Glad to see that your back! Have been missing your comments / reviews. Nice that you found the list feature!
[Edited by Ola, March 25]
Thanks. Nice to be back.
Well-researched, informative and ample list from a trustworthy source. Thumbs up, John!
One question, on bitwarden's entry, you don't mention Encryptr. Do you still recommend it as a good password manager alternative? Cheers.
[Edited by carmelapedinni, April 19]
Encryptr meets some of my favourite criteria: open source and good encryption. (It's made by the folks at SpiderOak.)
However, Encryptr is very simple. It lacks two-factor authentication (2FA), so that makes it less safe (or as safe as Bitwarden without 2FA on). You should aim to have 2FA if you can, particularly for important things. Encryptr has no browser plugin, and so you have to copy/paste your login credentials into a browser. Generally, it's not the best idea to have passwords stored in your copy/paste clipboard as, in principle, that could be read by mailcious apps.
I would say that Encryptr is best to recommend to people who are really not used to using computers (e.g. my grandma); few apps are simpler. It's better to have than nothing, but it doesn't have enough features for me. But it's free (as in beer) and you can just download it and play with it for 10 minutes to see if it's for you.
Thanks so much for the through answer. I've been using Encryptr for a while now but I'm also missing some of the features you mentioned, especially on mobile. I'll definitely look into your other suggestions, then! Cheers.
Hi John, I've been reading quite a few of comments/reviews from you and I have to say that I'm really impressed with the effort that you put into explaining things and pointing out not-so-obvious facts/news. I'm already starting using many tools based on your recommendations so thanks for that! I wanted to ask you however about Sync.com: how come it is included in this list while is based in Canada (are there any privacy concerns)? I also couldn't find a lot of information about it being open-source (only about their browser version). Otherwise it looks like a great service but I wanted to ask you directly about it, if you don't mind.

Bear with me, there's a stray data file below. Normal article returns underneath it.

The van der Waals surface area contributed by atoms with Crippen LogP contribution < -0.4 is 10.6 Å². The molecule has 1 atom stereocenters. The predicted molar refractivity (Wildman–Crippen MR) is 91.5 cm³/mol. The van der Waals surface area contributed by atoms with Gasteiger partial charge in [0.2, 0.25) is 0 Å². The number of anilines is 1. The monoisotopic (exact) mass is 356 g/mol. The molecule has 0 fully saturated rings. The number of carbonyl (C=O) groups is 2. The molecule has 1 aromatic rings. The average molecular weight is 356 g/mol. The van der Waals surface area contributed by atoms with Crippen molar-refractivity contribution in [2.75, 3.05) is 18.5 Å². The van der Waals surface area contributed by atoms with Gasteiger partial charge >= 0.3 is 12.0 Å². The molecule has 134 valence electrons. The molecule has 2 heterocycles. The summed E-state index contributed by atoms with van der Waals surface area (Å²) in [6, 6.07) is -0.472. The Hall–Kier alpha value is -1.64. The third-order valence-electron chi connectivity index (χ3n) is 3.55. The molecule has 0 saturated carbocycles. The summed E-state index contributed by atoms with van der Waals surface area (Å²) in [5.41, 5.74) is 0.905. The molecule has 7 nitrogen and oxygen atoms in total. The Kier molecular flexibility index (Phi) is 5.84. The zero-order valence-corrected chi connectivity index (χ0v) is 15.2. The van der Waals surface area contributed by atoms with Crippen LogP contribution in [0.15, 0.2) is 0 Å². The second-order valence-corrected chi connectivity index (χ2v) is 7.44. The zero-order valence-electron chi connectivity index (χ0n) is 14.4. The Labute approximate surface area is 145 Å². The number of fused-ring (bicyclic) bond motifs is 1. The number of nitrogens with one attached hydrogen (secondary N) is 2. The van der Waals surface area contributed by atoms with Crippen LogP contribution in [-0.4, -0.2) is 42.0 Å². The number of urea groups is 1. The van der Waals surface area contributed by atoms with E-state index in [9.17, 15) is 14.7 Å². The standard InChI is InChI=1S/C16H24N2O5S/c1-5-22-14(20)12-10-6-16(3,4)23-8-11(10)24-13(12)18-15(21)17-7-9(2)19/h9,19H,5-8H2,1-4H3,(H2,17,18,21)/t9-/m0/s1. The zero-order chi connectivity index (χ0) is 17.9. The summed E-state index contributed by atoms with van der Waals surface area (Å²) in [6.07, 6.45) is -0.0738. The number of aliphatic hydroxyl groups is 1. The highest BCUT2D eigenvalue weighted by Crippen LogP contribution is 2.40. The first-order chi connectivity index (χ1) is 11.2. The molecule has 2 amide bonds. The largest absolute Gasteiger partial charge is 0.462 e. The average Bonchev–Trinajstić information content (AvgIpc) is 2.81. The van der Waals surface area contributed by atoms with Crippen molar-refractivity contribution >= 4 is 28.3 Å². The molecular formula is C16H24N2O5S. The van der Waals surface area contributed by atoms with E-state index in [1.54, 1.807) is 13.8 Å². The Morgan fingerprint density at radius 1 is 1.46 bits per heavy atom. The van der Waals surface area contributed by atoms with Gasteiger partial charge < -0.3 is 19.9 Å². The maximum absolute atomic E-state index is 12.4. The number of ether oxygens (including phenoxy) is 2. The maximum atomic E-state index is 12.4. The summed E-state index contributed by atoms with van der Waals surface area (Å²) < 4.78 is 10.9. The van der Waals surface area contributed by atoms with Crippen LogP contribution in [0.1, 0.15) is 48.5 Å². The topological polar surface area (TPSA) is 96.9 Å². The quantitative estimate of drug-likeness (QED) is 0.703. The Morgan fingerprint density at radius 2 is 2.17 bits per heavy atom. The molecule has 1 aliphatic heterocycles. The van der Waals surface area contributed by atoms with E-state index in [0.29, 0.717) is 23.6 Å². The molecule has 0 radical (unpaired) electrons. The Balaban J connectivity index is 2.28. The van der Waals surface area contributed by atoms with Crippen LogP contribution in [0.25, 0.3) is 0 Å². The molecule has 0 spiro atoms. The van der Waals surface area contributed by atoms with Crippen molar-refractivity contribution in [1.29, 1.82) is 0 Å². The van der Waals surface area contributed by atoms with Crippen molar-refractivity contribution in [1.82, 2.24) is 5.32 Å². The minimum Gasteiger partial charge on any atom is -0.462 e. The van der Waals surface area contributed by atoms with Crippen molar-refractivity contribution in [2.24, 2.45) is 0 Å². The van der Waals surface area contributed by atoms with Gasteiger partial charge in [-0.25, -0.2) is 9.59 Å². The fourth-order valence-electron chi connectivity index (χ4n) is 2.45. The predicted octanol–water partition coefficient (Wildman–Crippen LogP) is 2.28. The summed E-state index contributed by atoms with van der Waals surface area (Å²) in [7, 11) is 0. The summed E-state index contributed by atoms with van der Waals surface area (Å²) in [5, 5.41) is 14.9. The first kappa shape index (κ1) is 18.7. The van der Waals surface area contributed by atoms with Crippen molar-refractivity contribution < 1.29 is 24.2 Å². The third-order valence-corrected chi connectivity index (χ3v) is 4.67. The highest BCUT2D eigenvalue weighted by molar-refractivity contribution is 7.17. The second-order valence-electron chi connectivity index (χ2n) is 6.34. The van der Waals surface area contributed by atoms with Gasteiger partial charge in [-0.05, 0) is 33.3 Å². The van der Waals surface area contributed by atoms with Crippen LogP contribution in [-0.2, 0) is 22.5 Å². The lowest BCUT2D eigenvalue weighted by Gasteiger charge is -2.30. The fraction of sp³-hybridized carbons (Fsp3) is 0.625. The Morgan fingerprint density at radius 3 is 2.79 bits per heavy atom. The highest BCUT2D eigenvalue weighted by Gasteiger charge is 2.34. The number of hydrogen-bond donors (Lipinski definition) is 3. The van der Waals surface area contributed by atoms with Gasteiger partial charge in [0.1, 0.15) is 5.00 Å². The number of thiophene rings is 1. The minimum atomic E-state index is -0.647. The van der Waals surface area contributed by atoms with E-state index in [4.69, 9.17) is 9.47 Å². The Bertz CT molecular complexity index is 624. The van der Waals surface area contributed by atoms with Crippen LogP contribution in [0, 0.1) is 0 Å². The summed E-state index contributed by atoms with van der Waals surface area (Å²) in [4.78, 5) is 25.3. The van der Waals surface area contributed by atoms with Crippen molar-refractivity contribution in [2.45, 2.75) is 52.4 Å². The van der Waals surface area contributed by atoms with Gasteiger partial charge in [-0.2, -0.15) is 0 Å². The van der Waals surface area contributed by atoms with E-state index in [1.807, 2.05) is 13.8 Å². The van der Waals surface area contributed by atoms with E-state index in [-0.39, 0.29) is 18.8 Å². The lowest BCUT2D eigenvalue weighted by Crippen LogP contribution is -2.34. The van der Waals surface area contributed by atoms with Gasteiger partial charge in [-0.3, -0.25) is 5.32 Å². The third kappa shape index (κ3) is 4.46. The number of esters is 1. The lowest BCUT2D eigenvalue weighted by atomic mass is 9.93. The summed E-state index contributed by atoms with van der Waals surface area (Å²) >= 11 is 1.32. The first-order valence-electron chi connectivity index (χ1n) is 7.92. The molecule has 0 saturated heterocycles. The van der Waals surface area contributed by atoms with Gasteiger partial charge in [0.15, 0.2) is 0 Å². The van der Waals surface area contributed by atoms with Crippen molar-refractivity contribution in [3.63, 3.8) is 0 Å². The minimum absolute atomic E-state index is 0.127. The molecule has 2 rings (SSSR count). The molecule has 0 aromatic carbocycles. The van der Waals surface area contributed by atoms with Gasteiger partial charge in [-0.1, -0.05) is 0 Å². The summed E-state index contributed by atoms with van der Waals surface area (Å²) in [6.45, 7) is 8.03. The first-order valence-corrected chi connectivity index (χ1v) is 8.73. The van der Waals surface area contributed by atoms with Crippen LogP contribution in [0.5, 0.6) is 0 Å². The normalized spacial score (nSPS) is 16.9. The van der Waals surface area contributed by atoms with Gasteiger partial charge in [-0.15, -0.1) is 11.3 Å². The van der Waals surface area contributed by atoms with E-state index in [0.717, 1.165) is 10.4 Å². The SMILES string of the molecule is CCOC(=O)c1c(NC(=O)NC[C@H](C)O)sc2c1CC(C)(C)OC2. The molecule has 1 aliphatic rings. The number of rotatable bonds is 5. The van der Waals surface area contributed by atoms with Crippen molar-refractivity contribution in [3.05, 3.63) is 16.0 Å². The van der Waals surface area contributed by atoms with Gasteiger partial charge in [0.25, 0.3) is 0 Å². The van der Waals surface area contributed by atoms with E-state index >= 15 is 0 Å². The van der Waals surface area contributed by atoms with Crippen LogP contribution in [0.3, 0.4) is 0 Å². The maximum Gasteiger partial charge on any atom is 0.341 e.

Thanks a lot, cheers.
As usual a very thorough and educational response, thank you!
Yes, I'm using Windows, and yes, I've been using Dropbox for quite some time now. I want to change that. But it seems the more you read about it the harder it gets to make a decision, with so many things to consider. I've been wondering too about country jurisdictions and ultimately I have to agree with you: your money should go where numbers are solid. On the other hand at some point you are just going to have to trust on someone else and take their word for it, there's just no way around it, and so again it becomes really hard to make the right choice. Regarding Sync.com is just a bit strange to me that they would open up their source code in the browser but not in their desktop/mobile clients. I'm not an expert in the subject and I'm sure there must be a good reason for it, but the way I look at this is like building trust on uneven ground.
In any case is always good to know that there is an alternative even if you have to work a little harder to get to it. I really appreciate all the effort you are putting into making this list, commenting and explaining so clearly this type of things that go over our heads for the most of us. Cheers!